• Andrew says:

    Or call 1-800-GOOG-411 (Google 411) which is also free, and you don’t even have to listen to an ad while they get your number.

  • David says:

    I’ve been using Ooma for 2 months now and highly recommend it. Many people have phone, cable, and internet bundles now, so the service may not save them money, but us it worked perfectly.

  • Russel says:

    I don’t know anything about Ooma but it sounds good. I do have a Net10 phone which is really great, I’m now saving money every month just by having it and making the same number of calls. I recommend Net10 prepaid but my wife has a Tracfone which is also good so either one.

  • Bill says:

    I have ooma and use it with my cell phone also. However, I have Page Plus Cellular, which is an MVNO using the Verizon Wireless network. You can port your number for free and they include 100 minutes. You can also activate your existing Verizon phone. The benefits is of course the widespread and reliable Verizon network and minutes last 120 days and rollover when you add another pin/card. Minutes are less than .06 (6 cpm) when you get an $80 card. Also, you can have a cell phone for as low as $2.50 / month by adding a $10 card every 4 months.

  • G.E. Miller says:

    @ Bill – good plug. I checked out their site. There is no daily airtime fees? Looks a bit cheaper than Net10, but with more add on fees (their phones are more expensive, it’s $10 if you change phones, etc.). But I do like that you get 4 months of added service by just buying a $10 card. I’m paying for the service dates and not even utilizing my full allotment of minutes with Net10.

  • Ashton says:

    I have a Net-10 phone. I’m a big fan of prepaid plans especially since I’ve been paying for unused minutes under traditional plans for years. I’m also a fan of TracFone but made the switch to Net 10 b/c it has more gadgets to play with. The current phone I have came equipped with blue tooth, 1.3 megapixels camera, MP3 player and FM radio and still was very affordable!!

  • Dr.D says:

    TracFone is cheaper cell provider if you don’t use a lot of minutes. I dont even use 400 minutes a year so buying a one year card for $99 or less + $20-40 for the phone and I’m done. I usually replace the phone every 3 years so I pay around $9 a month for a cell phone.

    For personal use, I have no idea why people need to use a cell phone as much as they do. If you need to talk for a long time then you should be on a land line/VoIP phone where the rates are cheaper or unlimited. It really boils down to “need” vs “want”. Of course, if you want to pay $30-70 a month for a cell plan then “want” all you can. But I’d much rather have $720 more per year to enjoy life vs spending it talking on a cell phone.

    As for ooma vs Skype. While skype is “cheaper” in the short term, it’s also not easy for computer noobs to understand. Also, after about 3 years of usage, ooma wins over Skype. This is assuming the Skype subscription plan + in number calling (about $65yr). Ooma’s model is to have people replace the hardware every 5 years with offering new hardware every 2-2.5yrs. You don’t have to upgrade to continue to get free service. This is probably why the ooma hardware device has buttons and remote units. They want you to wear it out, drop it, or have it get dirty enough that you’ll want to replace it. Why else do you think it’s white? Either way, for those that don’t always have the latest and greatest stuff the original ooma hardware will be all they will ever need. The only problem comes if the company fails and you’re stuck with a worthless device. But if you have Vonage or other like VoIP products then so long as ooma is in biz for 1yr then you’re okay to at least break even.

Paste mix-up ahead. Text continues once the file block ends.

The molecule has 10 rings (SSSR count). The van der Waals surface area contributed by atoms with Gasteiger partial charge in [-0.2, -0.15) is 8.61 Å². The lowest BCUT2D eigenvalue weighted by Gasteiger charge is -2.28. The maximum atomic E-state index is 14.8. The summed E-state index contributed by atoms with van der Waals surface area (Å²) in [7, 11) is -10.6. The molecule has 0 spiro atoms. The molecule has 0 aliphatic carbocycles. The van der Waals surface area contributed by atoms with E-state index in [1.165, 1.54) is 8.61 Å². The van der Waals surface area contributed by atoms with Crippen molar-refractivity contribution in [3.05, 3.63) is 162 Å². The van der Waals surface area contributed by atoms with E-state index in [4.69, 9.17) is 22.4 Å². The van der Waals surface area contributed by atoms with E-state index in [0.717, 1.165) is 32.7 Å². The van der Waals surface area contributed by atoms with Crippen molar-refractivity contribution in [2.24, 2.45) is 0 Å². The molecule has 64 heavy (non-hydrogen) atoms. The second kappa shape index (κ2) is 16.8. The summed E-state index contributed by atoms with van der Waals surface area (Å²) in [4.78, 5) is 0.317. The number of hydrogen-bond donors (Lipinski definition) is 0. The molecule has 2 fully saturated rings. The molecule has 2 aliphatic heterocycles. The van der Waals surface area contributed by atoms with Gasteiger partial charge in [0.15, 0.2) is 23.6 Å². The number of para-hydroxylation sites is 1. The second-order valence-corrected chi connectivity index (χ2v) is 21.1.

So bottom line, if you’re on a budget or “smart” about your money….go TracFone for cell and limit use and get ooma…but if budget is tight on spending $200-225 at one time then go with skype (you still need to buy a ATA device which is around $50). With the money saved, put it towards a ooma device so you can stop paying monthly phone fees for VoIP. Just be sure to lock away the ooma device and use your phone to access your voicemail and other features. That way your ooma hardware will have a long life and save you even more money before you have to replace it with the latest ooma model.

  • Robert says:

    Ive found that being on Net10 prepaid is much cheaper than a contract.
    The conection works similarly in that it needs airtime to be connected. Its easy enough to top up and still cheaper.
    The low fees of 10cents a min and 5cents a text are consistent and very impressive.
    It realy is a bonus that there are no hiden charges or daily fees.
    This way with Net10 I know what im getting and exactly what im paying for.

  • Yes! says:

    I have the ooma and currently enjoying the no monthly payments. this is the real deal people.

    btw look up Ron Paul everyone!

  • Don says:

    If I have OOMA will my incoming calls be long distance to the caller??

    • G.E. Miller says:

      @ Don – Incoming calls are charged as per the incoming callers plan. Your Ooma has no impact on them.
      @ Dennis – If you got Ooma you could discontinue your phone service and run Ooma off of your DSL line. Normal DSL charges would apply, but your Ooma would run off of DSL and you would not need to pay for a phone line.

  • B says: